Drones Make Rain to Fight Massive Wildfires in China

Posted By Zack Dukowitz  

Using drones to create rainfall is an idea that’s been tested and reported on, but we haven’t heard much about it actually being implemented in the field—until now.

Toward the end of the summer, the approach was used in Chongqing, China to fight a series of devastating wildfires brought on by a historic heatwave.

Chongqing has a population of 31 million. In late August, wildfires spread quickly over the three mountain ranges in which the city is situated, threatening to engulf it

Over 20,000 people joined the firefighting operation in Chongqing. Many of them were volunteers from the city who pitched in to help fight the fire, chopping down trees to make firebreaks and taking risks to deliver materials and equipment by motorcycle to fire personnel on the frontlines.

In addition to this volunteer work, a huge fleet of drones was deployed to help in a variety of ways, including delivering food and water, providing aerial surveillance, and carrying supplies.

Drones were also used to make rain.

During the firefight huge, long-range drones flew high over the fire carrying bars of silver iodide. Once within the clouds the bars were ignited, forming water droplets that created artificial rainfall in a process called cloud-seeding.

The long-range drone deployed for cloud-seeding during the Chongqing fires is called the Wing Loong-2H. It was designed by a subsidiary of a defense contractor named AVIC, which is owned by the Chinese government.

Chongqing isn’t the only place in China where cloud-seeding was used this summer.

In Sichuan, two cloud-seeding drones were used to spread rain over an area of 2,317 square miles in an operation that took five days to help combat fires there. The first of these efforts created rainfall in just sixty minutes.

China on Thursday used its self-developed Wing Loong-2H UAV to assist fight against drought in SW China’s Sichuan. The drone ignited 20 silver iodide flame bars during its 4-hour flight to create "artificial rain" for the drought-hit region.

Around the same time, cloud-seeding was also employed in Sichuan to avoid losing the harvest there due to drought. Using drones, rain was induced in the area to save the threatened crops.


In China, a variety of drones are deployed during wildfires, amounting to what has been called a “drone army” for firefighting. During the fires in Chongqing the full arsenal of China’s drone capabilities was on display, with an array of drones employed for a variety of firefighting work.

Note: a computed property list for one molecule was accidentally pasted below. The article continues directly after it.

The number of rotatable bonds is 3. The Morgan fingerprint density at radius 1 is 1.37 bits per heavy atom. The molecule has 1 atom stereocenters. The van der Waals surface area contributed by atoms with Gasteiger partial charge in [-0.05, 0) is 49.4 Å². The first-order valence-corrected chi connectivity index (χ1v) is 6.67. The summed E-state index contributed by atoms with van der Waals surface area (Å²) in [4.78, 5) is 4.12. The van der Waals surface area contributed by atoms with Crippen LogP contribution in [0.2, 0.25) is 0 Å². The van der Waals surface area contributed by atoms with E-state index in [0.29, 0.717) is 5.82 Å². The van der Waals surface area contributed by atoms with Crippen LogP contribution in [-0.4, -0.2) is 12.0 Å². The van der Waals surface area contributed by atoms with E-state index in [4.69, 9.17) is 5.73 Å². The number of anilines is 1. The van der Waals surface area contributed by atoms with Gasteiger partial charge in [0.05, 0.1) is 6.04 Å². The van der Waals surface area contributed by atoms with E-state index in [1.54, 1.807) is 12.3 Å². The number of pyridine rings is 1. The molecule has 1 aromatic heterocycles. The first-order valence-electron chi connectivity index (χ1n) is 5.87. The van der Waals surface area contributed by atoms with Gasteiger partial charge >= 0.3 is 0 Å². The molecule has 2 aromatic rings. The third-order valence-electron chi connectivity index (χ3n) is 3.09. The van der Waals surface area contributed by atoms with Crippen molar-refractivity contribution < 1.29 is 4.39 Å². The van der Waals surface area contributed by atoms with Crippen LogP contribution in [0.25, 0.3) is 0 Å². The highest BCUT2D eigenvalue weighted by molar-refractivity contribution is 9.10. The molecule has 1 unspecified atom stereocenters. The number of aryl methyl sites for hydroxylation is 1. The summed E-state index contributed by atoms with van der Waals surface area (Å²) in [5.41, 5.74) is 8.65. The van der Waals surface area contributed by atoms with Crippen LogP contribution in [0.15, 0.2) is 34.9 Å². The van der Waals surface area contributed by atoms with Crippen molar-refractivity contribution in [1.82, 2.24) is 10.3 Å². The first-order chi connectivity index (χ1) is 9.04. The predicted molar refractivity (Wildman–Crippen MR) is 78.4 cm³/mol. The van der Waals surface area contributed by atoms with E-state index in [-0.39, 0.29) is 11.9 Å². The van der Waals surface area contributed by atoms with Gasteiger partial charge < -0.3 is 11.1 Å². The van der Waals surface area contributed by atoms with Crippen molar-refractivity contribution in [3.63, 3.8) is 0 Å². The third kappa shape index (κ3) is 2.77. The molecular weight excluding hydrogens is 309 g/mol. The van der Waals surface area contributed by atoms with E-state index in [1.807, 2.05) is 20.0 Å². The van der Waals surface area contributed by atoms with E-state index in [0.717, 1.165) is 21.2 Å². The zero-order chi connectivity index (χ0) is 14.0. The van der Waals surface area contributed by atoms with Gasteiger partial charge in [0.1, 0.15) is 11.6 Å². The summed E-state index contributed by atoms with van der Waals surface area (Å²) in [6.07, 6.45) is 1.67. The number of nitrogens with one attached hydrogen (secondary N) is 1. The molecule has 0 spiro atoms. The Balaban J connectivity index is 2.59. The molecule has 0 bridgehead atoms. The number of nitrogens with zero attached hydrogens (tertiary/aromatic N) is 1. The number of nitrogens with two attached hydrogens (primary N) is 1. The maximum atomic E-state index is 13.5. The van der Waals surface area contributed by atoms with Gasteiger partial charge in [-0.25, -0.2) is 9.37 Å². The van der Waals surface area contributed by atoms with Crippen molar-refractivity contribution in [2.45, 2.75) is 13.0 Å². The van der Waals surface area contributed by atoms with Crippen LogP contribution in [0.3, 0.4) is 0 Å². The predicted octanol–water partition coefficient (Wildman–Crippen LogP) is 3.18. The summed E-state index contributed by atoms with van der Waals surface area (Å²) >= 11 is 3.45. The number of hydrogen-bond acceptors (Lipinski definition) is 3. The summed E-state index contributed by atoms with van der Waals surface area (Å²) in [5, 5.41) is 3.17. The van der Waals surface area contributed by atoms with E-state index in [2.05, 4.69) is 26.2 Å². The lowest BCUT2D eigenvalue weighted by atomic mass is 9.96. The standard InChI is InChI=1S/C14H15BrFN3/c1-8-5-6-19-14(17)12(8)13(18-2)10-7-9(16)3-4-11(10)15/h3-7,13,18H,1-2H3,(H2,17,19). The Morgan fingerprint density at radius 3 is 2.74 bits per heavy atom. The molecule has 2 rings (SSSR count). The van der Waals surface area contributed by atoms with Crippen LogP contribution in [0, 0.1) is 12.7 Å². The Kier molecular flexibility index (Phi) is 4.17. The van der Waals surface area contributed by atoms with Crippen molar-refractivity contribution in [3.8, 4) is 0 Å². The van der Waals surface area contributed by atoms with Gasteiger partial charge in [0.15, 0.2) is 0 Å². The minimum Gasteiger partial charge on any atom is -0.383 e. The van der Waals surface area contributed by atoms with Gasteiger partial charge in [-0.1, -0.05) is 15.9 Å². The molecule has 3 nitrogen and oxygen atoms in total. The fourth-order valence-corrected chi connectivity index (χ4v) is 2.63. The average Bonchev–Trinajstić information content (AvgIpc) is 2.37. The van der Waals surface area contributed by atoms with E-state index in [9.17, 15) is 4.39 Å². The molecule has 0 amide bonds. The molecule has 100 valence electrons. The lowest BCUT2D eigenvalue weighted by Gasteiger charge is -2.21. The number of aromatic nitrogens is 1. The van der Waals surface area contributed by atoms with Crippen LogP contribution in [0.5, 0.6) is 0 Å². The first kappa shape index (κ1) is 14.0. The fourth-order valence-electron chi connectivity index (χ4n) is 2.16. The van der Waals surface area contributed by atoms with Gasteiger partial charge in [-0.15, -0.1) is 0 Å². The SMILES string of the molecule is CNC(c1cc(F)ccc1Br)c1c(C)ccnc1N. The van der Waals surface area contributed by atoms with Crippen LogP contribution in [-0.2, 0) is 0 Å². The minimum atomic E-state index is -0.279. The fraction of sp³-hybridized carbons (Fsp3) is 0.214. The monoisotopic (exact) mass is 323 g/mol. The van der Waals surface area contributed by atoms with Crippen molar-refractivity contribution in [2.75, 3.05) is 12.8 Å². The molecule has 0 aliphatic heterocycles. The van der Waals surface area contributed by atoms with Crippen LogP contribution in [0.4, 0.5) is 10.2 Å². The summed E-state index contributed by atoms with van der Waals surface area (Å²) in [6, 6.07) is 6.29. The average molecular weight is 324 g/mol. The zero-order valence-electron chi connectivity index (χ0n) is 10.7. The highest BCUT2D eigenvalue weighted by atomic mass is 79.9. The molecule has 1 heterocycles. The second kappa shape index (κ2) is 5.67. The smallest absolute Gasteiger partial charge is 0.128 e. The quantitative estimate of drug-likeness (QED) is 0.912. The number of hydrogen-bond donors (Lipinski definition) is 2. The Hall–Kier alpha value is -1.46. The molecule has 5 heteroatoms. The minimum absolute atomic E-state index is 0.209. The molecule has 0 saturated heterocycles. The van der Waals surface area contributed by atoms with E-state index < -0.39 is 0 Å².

Here are all the ways that drones helped fight the wildfires in Chongqing.


Smaller delivery drones carried food and water to those involved in firefighting operations in Chongqing.

Also, large-load drones carried water pipes and emergency supplies to the frontlines of the fire fight. From there, some of these heavy lift drones were reloaded and deployed to specific destinations to bring the exact supplies needed to those helping with the firefight.

Monitoring and Surveillance

Drones equipped with thermal cameras were used to find potential hot spots, detect on-fire sites, monitor residual fires, and look out for places where the fire was in danger of reigniting.

Drones were also used for surveillance, watching the fire’s path and helping firefighters coordinate their efforts in real time, both at night and during the day.

Live visual and thermal feeds from drones were transmitted back to a tactical command center for the firefighting operation using 5G networking, allowing for real-time tracking of the fire’s movements to support emergency response coordination.

Search and Rescue

Drones equipped with visual and thermal sensors were used to look for and save people trapped or lost during the fires, helping save lives.

Drop fire retardant “BOMBS” by drone

Drones were used to “bomb” burning areas with fire retardants, dropping small containers filled with chemicals designed to help put out fires.

Making Rain

Large, long-range drones were used for cloud-seeding over the fires, dousing them with artificial rainfall.